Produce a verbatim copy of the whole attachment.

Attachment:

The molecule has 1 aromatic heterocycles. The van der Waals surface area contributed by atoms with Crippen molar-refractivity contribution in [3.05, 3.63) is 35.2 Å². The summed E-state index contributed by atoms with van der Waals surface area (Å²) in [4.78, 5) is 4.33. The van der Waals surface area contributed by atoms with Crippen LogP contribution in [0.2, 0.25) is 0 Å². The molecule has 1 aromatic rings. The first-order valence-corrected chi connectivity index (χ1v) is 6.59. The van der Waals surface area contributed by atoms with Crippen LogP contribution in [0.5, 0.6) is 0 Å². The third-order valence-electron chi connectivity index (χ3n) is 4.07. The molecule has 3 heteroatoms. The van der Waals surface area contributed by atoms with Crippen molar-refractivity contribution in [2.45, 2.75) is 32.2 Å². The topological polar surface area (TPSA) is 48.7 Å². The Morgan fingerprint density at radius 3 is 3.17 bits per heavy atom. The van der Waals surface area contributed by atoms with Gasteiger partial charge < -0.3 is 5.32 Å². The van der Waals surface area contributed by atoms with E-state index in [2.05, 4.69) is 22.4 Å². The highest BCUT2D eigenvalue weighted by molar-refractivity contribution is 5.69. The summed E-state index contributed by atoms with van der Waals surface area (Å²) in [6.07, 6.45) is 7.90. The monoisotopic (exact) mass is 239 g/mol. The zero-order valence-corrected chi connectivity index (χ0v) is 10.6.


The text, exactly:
The molecule has 1 aromatic heterocycles. The van der Waals surface area contributed by atoms with Crippen molar-refractivity contribution in [3.05, 3.63) is 35.2 Å². The summed E-state index contributed by atoms with van der Waals surface area (Å²) in [4.78, 5) is 4.33. The van der Waals surface area contributed by atoms with Crippen LogP contribution in [0.2, 0.25) is 0 Å². The molecule has 1 aromatic rings. The first-order valence-corrected chi connectivity index (χ1v) is 6.59. The van der Waals surface area contributed by atoms with Crippen LogP contribution in [0.5, 0.6) is 0 Å². The third-order valence-electron chi connectivity index (χ3n) is 4.07. The molecule has 3 heteroatoms. The van der Waals surface area contributed by atoms with Crippen molar-refractivity contribution in [2.45, 2.75) is 32.2 Å². The topological polar surface area (TPSA) is 48.7 Å². The Morgan fingerprint density at radius 3 is 3.17 bits per heavy atom. The van der Waals surface area contributed by atoms with Gasteiger partial charge < -0.3 is 5.32 Å². The van der Waals surface area contributed by atoms with E-state index in [2.05, 4.69) is 22.4 Å². The highest BCUT2D eigenvalue weighted by molar-refractivity contribution is 5.69. The summed E-state index contributed by atoms with van der Waals surface area (Å²) in [6.07, 6.45) is 7.90. The monoisotopic (exact) mass is 239 g/mol. The zero-order valence-corrected chi connectivity index (χ0v) is 10.6.